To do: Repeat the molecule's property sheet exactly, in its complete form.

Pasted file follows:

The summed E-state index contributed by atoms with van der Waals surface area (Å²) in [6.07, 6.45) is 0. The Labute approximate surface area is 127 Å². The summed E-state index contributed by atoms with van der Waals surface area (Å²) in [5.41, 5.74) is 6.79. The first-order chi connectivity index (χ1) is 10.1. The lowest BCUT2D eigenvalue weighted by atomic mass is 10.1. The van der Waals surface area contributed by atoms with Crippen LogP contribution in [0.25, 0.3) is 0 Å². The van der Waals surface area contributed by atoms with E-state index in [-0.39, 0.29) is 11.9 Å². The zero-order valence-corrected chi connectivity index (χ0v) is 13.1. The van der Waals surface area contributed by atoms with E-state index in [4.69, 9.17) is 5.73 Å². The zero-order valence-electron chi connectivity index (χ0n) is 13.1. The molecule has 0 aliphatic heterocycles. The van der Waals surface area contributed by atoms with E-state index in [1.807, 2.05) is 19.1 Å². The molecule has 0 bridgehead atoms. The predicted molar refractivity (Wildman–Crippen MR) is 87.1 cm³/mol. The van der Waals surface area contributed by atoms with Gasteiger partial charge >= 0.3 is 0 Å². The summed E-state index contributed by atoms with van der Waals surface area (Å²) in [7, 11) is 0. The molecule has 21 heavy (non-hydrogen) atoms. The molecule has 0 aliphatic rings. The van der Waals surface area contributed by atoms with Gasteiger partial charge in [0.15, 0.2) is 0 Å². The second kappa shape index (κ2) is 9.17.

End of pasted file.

The summed E-state index contributed by atoms with van der Waals surface area (Å²) in [6.07, 6.45) is 0. The Labute approximate surface area is 127 Å². The summed E-state index contributed by atoms with van der Waals surface area (Å²) in [5.41, 5.74) is 6.79. The first-order chi connectivity index (χ1) is 10.1. The lowest BCUT2D eigenvalue weighted by atomic mass is 10.1. The van der Waals surface area contributed by atoms with Crippen LogP contribution in [0.25, 0.3) is 0 Å². The van der Waals surface area contributed by atoms with E-state index in [-0.39, 0.29) is 11.9 Å². The zero-order valence-corrected chi connectivity index (χ0v) is 13.1. The van der Waals surface area contributed by atoms with E-state index in [4.69, 9.17) is 5.73 Å². The zero-order valence-electron chi connectivity index (χ0n) is 13.1. The molecule has 0 aliphatic heterocycles. The van der Waals surface area contributed by atoms with E-state index in [1.807, 2.05) is 19.1 Å². The molecule has 0 bridgehead atoms. The predicted molar refractivity (Wildman–Crippen MR) is 87.1 cm³/mol. The van der Waals surface area contributed by atoms with Gasteiger partial charge >= 0.3 is 0 Å². The summed E-state index contributed by atoms with van der Waals surface area (Å²) in [7, 11) is 0. The molecule has 21 heavy (non-hydrogen) atoms. The molecule has 0 aliphatic rings. The van der Waals surface area contributed by atoms with Gasteiger partial charge in [0.15, 0.2) is 0 Å². The second kappa shape index (κ2) is 9.17.